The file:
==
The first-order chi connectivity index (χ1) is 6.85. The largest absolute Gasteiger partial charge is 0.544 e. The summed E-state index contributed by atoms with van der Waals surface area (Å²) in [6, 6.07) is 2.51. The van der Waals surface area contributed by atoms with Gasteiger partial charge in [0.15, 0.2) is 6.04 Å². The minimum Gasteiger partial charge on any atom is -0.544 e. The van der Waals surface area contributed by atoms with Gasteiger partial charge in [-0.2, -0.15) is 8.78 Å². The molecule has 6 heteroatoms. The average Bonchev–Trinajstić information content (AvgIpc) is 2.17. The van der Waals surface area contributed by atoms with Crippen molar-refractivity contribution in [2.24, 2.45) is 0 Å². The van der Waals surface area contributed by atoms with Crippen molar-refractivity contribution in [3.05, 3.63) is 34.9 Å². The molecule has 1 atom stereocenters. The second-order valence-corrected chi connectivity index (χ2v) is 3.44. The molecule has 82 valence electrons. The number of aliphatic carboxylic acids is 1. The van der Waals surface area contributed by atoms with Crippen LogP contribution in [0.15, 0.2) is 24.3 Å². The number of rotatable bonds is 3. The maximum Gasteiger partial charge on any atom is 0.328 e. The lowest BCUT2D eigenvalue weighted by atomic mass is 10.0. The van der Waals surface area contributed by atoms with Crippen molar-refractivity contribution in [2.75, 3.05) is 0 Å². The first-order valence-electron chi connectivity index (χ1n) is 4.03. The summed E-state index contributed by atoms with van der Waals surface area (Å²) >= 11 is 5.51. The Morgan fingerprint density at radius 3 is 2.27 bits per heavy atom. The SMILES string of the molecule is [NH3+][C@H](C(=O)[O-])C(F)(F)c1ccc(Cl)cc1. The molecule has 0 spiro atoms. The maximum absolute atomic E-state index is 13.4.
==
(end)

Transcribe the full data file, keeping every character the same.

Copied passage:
The first-order chi connectivity index (χ1) is 6.85. The largest absolute Gasteiger partial charge is 0.544 e. The summed E-state index contributed by atoms with van der Waals surface area (Å²) in [6, 6.07) is 2.51. The van der Waals surface area contributed by atoms with Gasteiger partial charge in [0.15, 0.2) is 6.04 Å². The minimum Gasteiger partial charge on any atom is -0.544 e. The van der Waals surface area contributed by atoms with Gasteiger partial charge in [-0.2, -0.15) is 8.78 Å². The molecule has 6 heteroatoms. The average Bonchev–Trinajstić information content (AvgIpc) is 2.17. The van der Waals surface area contributed by atoms with Crippen molar-refractivity contribution in [2.24, 2.45) is 0 Å². The van der Waals surface area contributed by atoms with Crippen molar-refractivity contribution in [3.05, 3.63) is 34.9 Å². The molecule has 1 atom stereocenters. The second-order valence-corrected chi connectivity index (χ2v) is 3.44. The molecule has 82 valence electrons. The number of aliphatic carboxylic acids is 1. The van der Waals surface area contributed by atoms with Crippen LogP contribution in [0.15, 0.2) is 24.3 Å². The number of rotatable bonds is 3. The maximum Gasteiger partial charge on any atom is 0.328 e. The lowest BCUT2D eigenvalue weighted by atomic mass is 10.0. The van der Waals surface area contributed by atoms with Crippen molar-refractivity contribution in [2.75, 3.05) is 0 Å². The first-order valence-electron chi connectivity index (χ1n) is 4.03. The summed E-state index contributed by atoms with van der Waals surface area (Å²) >= 11 is 5.51. The Morgan fingerprint density at radius 3 is 2.27 bits per heavy atom. The SMILES string of the molecule is [NH3+][C@H](C(=O)[O-])C(F)(F)c1ccc(Cl)cc1. The molecule has 0 spiro atoms. The maximum absolute atomic E-state index is 13.4.